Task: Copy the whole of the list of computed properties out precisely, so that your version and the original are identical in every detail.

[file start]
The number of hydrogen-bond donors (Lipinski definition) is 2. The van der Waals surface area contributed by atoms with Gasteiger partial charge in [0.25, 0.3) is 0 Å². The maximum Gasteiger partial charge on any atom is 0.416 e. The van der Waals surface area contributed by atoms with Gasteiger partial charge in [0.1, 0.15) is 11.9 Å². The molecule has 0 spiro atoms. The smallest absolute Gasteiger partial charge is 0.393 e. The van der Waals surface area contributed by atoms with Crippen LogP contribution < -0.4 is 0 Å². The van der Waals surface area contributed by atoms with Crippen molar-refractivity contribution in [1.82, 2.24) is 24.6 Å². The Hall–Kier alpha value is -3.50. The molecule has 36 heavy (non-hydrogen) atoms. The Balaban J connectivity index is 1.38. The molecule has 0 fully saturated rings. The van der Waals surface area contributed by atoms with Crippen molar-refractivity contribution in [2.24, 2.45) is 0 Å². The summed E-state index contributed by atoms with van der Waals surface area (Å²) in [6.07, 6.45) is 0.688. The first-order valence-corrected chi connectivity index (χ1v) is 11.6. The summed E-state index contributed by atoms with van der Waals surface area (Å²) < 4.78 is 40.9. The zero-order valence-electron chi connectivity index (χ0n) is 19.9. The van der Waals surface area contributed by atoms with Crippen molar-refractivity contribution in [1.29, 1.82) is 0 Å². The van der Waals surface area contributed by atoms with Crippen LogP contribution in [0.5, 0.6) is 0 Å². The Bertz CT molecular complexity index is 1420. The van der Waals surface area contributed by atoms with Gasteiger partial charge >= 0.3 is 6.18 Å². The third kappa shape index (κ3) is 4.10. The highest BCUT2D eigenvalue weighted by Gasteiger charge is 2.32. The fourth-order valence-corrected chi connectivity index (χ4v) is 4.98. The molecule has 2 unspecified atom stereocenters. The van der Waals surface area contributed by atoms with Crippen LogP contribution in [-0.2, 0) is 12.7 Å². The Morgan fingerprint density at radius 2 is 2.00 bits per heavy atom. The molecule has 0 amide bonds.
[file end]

The number of hydrogen-bond donors (Lipinski definition) is 2. The van der Waals surface area contributed by atoms with Gasteiger partial charge in [0.25, 0.3) is 0 Å². The maximum Gasteiger partial charge on any atom is 0.416 e. The van der Waals surface area contributed by atoms with Gasteiger partial charge in [0.1, 0.15) is 11.9 Å². The molecule has 0 spiro atoms. The smallest absolute Gasteiger partial charge is 0.393 e. The van der Waals surface area contributed by atoms with Crippen LogP contribution < -0.4 is 0 Å². The van der Waals surface area contributed by atoms with Crippen molar-refractivity contribution in [1.82, 2.24) is 24.6 Å². The Hall–Kier alpha value is -3.50. The molecule has 36 heavy (non-hydrogen) atoms. The Balaban J connectivity index is 1.38. The molecule has 0 fully saturated rings. The van der Waals surface area contributed by atoms with Crippen molar-refractivity contribution in [2.24, 2.45) is 0 Å². The summed E-state index contributed by atoms with van der Waals surface area (Å²) in [6.07, 6.45) is 0.688. The first-order valence-corrected chi connectivity index (χ1v) is 11.6. The summed E-state index contributed by atoms with van der Waals surface area (Å²) < 4.78 is 40.9. The zero-order valence-electron chi connectivity index (χ0n) is 19.9. The van der Waals surface area contributed by atoms with Crippen molar-refractivity contribution in [1.29, 1.82) is 0 Å². The van der Waals surface area contributed by atoms with Crippen LogP contribution in [0.5, 0.6) is 0 Å². The Bertz CT molecular complexity index is 1420. The van der Waals surface area contributed by atoms with Gasteiger partial charge >= 0.3 is 6.18 Å². The third kappa shape index (κ3) is 4.10. The highest BCUT2D eigenvalue weighted by Gasteiger charge is 2.32. The fourth-order valence-corrected chi connectivity index (χ4v) is 4.98. The molecule has 2 unspecified atom stereocenters. The van der Waals surface area contributed by atoms with Crippen LogP contribution in [-0.2, 0) is 12.7 Å². The Morgan fingerprint density at radius 2 is 2.00 bits per heavy atom. The molecule has 0 amide bonds.